The Night Docket
Beware of the dead.
When you have the so-called “gift” of speaking through the veil, you open yourself up to a world of hurt when you dare to listen instead of talk.
I was listening to the girl apologizing to me in the groovy bedroom of death. And she was leading me down the rabbit hole to my own destruction.
The fact she felt bad about it didn’t make the danger any less.
I was a street lawyer, Nicole Farmer, Esq., no-holds-barred fighter for the down and out. That didn’t mean I was a shill for my clients. It just meant I was willing to listen to them.
Even the dead ones.
I took another look around. The room didn’t evaporate under my scrutiny…just like in waking life, the details got sharper the more I focused on them. The bloody handprints on the walls glowed in the weird light of the lava lamp, still erupting by the wrecked murder-scene of a bed. The sickly-sweet smell of death lingered in the air, like a satanic perfume.
“Forget it,” I told her. “You don’t have to apologize.”
The girl visibly relaxed.
“What’s your name?” I asked. “And how old are you, and where is this place? You’re obviously a grown woman, but I keep thinking you’re a girl. And that’s just freaking weird.”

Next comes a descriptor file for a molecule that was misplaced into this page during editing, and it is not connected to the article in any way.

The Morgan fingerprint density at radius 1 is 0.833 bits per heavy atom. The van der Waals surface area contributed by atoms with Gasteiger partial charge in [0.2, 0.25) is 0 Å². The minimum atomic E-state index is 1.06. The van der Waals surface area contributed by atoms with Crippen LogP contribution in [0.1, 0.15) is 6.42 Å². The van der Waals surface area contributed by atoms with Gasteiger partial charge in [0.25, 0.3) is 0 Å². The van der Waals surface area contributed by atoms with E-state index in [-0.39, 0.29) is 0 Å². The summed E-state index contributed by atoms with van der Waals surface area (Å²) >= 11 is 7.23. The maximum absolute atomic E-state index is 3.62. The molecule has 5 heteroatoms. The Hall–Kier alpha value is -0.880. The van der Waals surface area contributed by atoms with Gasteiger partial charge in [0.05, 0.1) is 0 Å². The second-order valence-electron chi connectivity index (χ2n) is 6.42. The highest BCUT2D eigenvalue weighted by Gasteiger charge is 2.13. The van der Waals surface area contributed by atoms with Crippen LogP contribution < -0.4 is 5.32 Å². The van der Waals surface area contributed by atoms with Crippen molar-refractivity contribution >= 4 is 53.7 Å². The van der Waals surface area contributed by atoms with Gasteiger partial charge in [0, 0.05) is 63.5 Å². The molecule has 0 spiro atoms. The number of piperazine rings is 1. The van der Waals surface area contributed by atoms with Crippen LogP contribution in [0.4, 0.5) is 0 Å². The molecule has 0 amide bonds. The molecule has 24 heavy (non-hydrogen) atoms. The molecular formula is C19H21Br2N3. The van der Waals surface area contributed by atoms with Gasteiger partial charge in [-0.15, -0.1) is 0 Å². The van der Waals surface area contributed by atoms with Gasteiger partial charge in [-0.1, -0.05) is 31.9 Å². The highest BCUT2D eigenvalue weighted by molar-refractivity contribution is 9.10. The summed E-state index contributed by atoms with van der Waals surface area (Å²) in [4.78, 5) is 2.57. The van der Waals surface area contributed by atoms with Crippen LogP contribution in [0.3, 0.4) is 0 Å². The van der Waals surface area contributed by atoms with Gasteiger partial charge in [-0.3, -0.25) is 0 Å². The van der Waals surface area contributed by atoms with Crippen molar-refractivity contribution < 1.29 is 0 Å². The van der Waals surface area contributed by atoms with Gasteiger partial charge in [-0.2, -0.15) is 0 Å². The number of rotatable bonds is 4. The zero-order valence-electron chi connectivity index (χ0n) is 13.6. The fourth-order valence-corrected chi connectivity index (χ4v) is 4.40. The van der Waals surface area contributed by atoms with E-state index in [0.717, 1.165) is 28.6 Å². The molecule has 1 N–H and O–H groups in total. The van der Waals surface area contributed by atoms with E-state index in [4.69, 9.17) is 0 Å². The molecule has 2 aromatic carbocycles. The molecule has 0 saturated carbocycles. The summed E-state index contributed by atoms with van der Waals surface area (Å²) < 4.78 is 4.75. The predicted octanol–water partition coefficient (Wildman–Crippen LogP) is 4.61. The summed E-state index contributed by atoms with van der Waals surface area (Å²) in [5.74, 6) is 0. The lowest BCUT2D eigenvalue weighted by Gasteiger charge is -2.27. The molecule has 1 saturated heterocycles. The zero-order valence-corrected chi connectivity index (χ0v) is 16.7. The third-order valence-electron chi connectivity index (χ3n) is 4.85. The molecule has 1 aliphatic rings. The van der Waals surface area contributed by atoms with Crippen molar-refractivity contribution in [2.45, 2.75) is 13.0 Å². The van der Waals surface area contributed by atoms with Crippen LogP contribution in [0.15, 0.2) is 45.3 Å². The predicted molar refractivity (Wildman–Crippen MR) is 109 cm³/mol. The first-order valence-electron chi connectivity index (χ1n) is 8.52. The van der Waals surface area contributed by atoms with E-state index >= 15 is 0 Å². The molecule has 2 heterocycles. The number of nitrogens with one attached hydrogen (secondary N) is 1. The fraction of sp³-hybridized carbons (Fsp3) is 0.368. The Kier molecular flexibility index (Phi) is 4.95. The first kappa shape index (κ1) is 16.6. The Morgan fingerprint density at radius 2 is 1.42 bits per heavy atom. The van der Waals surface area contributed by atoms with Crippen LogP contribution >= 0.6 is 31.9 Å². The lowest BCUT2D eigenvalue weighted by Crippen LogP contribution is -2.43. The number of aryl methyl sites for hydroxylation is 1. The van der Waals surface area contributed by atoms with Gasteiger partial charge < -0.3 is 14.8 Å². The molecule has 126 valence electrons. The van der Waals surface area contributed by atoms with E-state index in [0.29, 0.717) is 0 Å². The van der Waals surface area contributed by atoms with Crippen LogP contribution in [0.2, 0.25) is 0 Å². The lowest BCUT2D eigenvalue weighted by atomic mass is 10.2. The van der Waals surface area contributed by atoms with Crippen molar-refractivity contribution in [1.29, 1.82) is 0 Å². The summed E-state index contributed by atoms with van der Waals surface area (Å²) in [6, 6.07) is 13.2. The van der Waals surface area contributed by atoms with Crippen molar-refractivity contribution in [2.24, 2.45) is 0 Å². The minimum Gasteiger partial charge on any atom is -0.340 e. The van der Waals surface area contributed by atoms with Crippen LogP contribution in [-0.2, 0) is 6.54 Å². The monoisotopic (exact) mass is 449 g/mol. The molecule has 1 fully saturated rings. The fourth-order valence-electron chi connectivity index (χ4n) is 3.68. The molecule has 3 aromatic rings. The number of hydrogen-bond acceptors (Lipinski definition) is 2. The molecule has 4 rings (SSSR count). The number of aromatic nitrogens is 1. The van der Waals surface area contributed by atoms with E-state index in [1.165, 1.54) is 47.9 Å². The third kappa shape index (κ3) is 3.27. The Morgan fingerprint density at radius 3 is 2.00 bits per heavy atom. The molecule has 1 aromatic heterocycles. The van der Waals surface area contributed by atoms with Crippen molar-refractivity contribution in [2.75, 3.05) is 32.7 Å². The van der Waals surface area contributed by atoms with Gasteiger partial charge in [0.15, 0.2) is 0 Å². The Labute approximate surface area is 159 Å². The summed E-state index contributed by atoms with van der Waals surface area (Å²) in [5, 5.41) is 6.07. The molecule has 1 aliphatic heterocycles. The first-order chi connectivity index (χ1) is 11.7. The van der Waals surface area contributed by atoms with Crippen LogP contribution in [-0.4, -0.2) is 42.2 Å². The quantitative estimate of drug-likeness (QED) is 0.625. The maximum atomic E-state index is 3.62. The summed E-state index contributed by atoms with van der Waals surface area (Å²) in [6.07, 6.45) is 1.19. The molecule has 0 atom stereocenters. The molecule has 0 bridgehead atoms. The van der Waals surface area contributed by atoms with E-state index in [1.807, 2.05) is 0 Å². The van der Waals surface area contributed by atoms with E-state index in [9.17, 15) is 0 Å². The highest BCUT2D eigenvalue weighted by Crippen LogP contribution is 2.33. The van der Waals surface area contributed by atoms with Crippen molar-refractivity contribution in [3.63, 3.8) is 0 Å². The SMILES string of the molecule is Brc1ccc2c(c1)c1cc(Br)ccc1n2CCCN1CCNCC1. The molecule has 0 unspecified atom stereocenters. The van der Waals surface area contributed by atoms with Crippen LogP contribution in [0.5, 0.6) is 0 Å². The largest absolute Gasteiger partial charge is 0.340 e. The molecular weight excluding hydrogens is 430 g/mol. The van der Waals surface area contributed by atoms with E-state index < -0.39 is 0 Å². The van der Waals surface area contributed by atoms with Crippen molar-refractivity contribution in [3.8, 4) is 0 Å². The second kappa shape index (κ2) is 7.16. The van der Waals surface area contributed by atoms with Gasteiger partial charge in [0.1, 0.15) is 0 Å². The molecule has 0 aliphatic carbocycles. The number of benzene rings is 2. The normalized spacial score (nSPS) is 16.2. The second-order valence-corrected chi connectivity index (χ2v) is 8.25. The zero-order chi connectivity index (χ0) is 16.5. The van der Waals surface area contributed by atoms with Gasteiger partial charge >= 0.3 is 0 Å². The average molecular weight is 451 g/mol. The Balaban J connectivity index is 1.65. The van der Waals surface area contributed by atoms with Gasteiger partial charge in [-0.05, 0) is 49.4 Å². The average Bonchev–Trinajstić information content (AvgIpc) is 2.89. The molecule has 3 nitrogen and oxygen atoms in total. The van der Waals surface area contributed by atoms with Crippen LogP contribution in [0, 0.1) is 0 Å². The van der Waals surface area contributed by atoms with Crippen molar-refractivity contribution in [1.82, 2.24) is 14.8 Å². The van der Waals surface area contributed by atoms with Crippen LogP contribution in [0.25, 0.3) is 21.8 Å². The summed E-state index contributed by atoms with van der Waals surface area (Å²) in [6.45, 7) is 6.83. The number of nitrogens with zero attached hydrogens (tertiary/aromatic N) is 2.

“Well, I am a girl. I’m only, like, twenty-three years old.” She hesitated, for effect. “And my name is Evangeline.”
The name didn’t sound real, it sounded like a dream name. I wanted to believe all of this was nothing more than a sliver in my brain, a crazy dream. Because if she was real, I was going to be chasing her problems in my dreams for months.
Her voice carried a slight Southern drawl, which surprised me, because I knew I was still in the shithole town of Amistad, Connecticut. I just knew it.
“This apartment is near my office, right?” I asked. “This place must be just down the street…the slant of the light through the window…”
I suddenly realized that it was daylight on the dream plane, and sunshine was streaming from behind the cracked venetian blinds. When it was day in the dream plane, it was night back in my ordinary world.
Looked like noontime here at the murder scene…I guessed it was something like midnight back in my own bed. The girl in black was flooded in light, backlit, and it was hard for me to make out her features.
“I better explain,” Evangeline said. “It’s the least I can do. Yes, this is Amistad, Connecticut. This is my place. The blood is mine. I mean…I didn’t splash it around or anything. I mean…”
I squinted, trying to look into her eyes. Trying to get to the bottom of her little speech.
“You were murdered in this room,” I said. “In 1973.”
She hesitated. “Well, it was almost 1973—really it was late 1972. But close.”
I sighed. Here I went again. “This is one of my serial killer dreams, isn’t it, Evangeline?”
“Well, yeah. But your dreams aren’t dreams.”
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